Gesture interfaces

by Foolproof

After successfully conquering the mobile space, touch interfaces are invading the desktop.

Since the release of Apple’s new Magic Trackpad, there has been a lot of speculation on whether this kind of device is a serious contender to the glorious mouse as the preferred pointing interface on desktop computers.

Touchpads have been featured on laptops for ages now, but what makes their latest incarnations particularly interesting is the increasing support for touch gestures.

Touch gestures are a relatively new interaction paradigm. They allow users to perform different tasks by acting on the pointing device in codified ways, and work particularly well when paired with multitouch hardware.

Swipe two fingers to scroll a web page or pan across a picture, swipe three to drag around a window: once I discovered that even my cheap netbook supports gestures, these have become second nature. But are they enough for convincing people to ditch the mouse altogether? Probably not so fast.

Apart from accuracy, gesture-enabled touchpads have to face some other challenges in terms of user experience. First, there is usually no way of inferring a gesture action from the physical shape of the device: gestures have to be learned and memorized to be used effectively.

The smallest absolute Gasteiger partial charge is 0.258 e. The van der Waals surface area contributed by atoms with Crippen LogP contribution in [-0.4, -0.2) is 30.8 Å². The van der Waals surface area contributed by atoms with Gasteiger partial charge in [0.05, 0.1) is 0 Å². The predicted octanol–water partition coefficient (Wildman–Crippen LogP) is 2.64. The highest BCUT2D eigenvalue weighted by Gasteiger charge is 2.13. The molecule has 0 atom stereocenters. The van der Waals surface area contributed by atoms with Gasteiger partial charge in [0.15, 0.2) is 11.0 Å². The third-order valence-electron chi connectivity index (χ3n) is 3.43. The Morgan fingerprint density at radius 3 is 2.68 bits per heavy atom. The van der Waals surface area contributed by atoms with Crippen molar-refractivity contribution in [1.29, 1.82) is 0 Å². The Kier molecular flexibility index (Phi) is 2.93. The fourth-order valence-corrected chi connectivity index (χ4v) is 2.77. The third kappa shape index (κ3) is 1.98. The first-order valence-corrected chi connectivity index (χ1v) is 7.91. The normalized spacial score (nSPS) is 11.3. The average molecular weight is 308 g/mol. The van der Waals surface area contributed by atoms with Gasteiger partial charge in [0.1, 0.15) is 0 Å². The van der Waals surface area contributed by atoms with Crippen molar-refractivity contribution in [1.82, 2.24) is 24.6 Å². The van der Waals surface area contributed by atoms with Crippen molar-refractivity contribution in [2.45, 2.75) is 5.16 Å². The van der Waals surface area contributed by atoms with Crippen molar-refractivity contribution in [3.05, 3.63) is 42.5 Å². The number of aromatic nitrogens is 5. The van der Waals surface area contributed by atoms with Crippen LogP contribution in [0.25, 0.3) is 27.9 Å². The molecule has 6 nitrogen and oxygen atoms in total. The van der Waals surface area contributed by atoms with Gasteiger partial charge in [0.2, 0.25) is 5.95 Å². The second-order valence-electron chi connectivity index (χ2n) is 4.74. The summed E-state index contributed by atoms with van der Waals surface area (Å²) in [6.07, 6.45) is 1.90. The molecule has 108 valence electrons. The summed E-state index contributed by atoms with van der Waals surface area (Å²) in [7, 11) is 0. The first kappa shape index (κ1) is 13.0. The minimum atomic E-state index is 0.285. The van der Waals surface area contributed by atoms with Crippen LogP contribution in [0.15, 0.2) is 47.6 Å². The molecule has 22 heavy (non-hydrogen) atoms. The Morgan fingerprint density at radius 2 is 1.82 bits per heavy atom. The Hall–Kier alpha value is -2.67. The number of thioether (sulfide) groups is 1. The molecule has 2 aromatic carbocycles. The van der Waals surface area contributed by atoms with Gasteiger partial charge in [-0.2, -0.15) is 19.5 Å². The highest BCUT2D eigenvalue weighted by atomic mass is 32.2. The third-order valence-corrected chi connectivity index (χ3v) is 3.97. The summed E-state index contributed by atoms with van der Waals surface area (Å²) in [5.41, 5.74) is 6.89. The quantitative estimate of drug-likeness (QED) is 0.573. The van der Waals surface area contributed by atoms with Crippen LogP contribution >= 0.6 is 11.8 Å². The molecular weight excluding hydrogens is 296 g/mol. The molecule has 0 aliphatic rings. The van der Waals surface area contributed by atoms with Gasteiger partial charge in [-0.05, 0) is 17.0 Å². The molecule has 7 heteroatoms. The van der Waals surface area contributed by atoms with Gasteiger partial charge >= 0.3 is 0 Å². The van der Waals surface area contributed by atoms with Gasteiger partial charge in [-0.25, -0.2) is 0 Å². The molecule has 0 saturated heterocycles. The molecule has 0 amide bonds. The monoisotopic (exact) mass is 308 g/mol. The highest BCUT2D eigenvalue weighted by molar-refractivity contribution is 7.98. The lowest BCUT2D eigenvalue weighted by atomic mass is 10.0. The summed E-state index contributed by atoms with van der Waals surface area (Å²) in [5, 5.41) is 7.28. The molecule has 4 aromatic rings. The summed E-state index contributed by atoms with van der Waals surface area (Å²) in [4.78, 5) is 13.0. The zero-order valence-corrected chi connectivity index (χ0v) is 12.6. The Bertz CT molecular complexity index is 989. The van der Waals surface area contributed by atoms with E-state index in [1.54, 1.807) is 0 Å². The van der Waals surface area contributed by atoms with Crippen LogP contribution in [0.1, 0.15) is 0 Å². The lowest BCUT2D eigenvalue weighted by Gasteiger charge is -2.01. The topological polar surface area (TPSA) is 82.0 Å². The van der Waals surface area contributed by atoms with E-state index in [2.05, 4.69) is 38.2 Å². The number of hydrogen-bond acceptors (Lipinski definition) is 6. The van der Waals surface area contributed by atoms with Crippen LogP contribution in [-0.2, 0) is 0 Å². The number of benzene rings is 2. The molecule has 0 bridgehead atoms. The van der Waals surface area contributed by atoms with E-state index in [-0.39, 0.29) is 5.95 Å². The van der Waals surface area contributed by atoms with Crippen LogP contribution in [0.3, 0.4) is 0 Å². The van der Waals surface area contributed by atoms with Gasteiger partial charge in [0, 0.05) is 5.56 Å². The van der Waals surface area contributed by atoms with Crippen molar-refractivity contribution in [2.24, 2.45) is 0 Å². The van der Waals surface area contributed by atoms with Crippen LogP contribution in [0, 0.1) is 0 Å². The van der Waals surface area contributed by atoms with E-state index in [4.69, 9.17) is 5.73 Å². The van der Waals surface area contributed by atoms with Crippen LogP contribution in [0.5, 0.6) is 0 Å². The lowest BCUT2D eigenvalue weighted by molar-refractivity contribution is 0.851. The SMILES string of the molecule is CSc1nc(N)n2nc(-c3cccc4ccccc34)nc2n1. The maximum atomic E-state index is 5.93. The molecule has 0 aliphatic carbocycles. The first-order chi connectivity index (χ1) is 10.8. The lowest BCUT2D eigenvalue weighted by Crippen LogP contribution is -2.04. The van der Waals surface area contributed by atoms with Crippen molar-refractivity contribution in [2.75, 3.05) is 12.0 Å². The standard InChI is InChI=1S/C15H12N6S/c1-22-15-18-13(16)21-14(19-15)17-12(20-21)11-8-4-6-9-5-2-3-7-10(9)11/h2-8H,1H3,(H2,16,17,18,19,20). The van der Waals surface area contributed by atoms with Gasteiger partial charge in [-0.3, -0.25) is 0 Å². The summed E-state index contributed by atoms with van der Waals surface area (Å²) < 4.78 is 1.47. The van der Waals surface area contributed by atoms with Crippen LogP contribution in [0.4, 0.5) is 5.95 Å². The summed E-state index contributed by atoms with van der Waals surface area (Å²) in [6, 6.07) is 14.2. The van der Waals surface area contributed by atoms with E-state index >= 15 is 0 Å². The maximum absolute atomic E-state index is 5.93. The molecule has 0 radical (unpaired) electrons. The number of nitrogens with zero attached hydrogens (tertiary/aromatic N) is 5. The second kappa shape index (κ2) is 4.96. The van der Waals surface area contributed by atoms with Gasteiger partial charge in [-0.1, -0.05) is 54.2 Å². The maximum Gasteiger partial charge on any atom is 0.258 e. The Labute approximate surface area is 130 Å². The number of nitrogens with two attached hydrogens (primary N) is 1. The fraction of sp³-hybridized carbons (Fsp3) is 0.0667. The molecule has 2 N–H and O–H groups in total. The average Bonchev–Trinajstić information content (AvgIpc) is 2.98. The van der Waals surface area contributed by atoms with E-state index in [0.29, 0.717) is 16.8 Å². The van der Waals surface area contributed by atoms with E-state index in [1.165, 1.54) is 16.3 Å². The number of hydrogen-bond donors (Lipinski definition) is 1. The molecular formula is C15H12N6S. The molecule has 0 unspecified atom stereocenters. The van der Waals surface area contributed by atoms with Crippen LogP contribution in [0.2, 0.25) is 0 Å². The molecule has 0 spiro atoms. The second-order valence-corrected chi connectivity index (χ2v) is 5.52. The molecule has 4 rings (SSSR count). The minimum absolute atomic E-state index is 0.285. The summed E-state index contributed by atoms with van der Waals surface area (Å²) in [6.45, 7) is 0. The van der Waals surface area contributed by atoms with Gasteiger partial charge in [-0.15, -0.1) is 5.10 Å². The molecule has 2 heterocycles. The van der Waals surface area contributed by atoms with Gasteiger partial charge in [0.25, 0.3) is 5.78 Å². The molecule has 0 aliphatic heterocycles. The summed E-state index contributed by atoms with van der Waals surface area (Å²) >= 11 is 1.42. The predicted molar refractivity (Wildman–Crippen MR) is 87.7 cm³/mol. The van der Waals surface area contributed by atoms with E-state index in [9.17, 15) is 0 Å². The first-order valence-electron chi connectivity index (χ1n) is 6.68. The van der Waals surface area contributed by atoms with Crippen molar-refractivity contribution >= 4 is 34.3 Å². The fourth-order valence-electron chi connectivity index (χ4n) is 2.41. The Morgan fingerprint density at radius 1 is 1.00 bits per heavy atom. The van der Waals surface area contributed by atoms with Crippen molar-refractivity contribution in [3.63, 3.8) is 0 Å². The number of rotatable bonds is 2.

They are also usually less convenient in terms of movement required by the user. Another risk is that different software can implement different moves for performing the same action, increasing learning time and confusion. This is why there are not so many codified gestures around, even if combinations are potentially infinite.

However, all these shortcomings can be easily overcome and it is interesting how hardware and software makers are trying to teach us this new language with demos, stickers, pictures. The real problem here is that desktop software is not quite ready yet for the transition to a gesture-controlled GUI.

Support for gestures is still limited and it will take a while before we can take full advantage of their implementation, but the prospects are surely intriguing.

Author: Andrea Agueci

 

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